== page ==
In the agonizing moments I truly lived minute by minute. Then after some time I progressed to hour by hour and day by day. Soon enough time was “flying” and found myself living week by week and eventually month by month. I’ve yet to get over the month time line as I’ve always had some sort of set back. Some of these set backs took me back to day by day and I must tell you, the struggle mentally was hard. It’s hard to see yourself improve to then quickly have it taken back. 

6 years ago today I had my first chemotherapy treatment. I remember showing up wearing lipstick and a smile but that was all a cover. My shield. Inside I was freaking out. Crying internally that I had stage 3 Vulvar cancer and what it meant. I had no idea what lay ahead of me, if I’d beat this awful disease at all, who I’d be.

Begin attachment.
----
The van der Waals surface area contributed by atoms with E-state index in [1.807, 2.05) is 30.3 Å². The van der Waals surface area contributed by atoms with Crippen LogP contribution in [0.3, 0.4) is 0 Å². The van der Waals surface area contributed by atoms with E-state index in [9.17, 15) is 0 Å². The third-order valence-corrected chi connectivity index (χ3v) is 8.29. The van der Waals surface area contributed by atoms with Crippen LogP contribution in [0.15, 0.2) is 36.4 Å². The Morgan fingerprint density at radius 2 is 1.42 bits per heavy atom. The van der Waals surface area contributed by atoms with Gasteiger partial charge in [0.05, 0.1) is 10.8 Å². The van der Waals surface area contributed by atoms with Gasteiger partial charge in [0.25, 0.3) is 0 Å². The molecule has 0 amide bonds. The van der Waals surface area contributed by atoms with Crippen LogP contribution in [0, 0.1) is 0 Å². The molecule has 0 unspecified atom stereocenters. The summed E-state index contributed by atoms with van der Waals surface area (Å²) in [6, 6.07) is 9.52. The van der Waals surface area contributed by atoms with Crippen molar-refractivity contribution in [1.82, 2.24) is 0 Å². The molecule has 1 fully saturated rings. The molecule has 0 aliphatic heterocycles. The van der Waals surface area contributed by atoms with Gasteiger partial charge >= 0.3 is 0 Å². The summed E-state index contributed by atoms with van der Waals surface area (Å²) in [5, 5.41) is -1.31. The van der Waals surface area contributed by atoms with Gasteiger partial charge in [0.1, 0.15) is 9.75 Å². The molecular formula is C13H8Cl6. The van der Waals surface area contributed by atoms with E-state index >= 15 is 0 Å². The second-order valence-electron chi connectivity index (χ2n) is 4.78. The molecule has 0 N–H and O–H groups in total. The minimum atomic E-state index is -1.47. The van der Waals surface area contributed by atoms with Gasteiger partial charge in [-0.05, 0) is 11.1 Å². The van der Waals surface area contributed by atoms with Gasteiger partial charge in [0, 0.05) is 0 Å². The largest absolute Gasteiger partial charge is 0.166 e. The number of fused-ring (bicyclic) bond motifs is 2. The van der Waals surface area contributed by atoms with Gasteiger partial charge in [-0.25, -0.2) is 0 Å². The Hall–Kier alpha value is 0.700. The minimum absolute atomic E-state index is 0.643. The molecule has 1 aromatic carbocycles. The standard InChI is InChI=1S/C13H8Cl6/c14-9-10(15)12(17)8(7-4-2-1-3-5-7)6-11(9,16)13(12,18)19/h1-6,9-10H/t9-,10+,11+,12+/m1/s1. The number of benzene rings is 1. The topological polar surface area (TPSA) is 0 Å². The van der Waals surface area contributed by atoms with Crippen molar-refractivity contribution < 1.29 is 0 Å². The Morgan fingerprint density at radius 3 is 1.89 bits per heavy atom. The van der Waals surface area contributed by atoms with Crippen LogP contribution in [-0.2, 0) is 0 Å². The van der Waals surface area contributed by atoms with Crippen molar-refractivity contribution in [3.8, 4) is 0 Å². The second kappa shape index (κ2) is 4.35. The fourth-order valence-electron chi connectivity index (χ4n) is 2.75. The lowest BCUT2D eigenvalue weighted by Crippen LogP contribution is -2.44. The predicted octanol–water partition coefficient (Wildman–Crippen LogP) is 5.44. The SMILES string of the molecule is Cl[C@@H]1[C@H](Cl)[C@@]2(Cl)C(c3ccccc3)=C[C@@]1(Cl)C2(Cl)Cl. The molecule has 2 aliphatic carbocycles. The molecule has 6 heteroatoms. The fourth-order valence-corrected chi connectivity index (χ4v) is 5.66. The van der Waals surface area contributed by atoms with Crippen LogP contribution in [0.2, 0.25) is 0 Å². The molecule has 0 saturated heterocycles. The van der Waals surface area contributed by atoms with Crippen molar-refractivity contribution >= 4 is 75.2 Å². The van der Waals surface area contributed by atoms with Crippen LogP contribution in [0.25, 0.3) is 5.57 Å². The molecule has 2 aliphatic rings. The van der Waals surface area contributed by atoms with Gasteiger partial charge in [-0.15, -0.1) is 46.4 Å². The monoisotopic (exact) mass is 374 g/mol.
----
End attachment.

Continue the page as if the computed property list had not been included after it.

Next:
Time has shown me its ticking hand in various ways. The time I wasn’t sure if I’d wake up after major surgery having a Last Will & Testament drawn up. There were times when I felt like a champion. Walking for the first time after being cut open top to bottom forever changed.  When I heard I was cancer free, feeling like all the time spent in agony was worth it. I was alive. My relapse came just over 2 years later, feeling like I’d been thrown in to a shark tank.  As of my birthday (August 16th) I’ve hit 2 years 6 months since last hearing I was cancer free. 

I could never have imagined 6 years ago where I’d be today. The naive me thought I’d be back to normal, but the new me soon learned that there really is no such thing as normal. There is just you, and that time evolves you along with it. I still have a few more surgeries hopefully to be scheduled soon. The side effects of treatment have been harder in many ways than the treatment itself. My ostomy has become a blessing physically and also driven me in ways I’d never have gone without it and my cancer.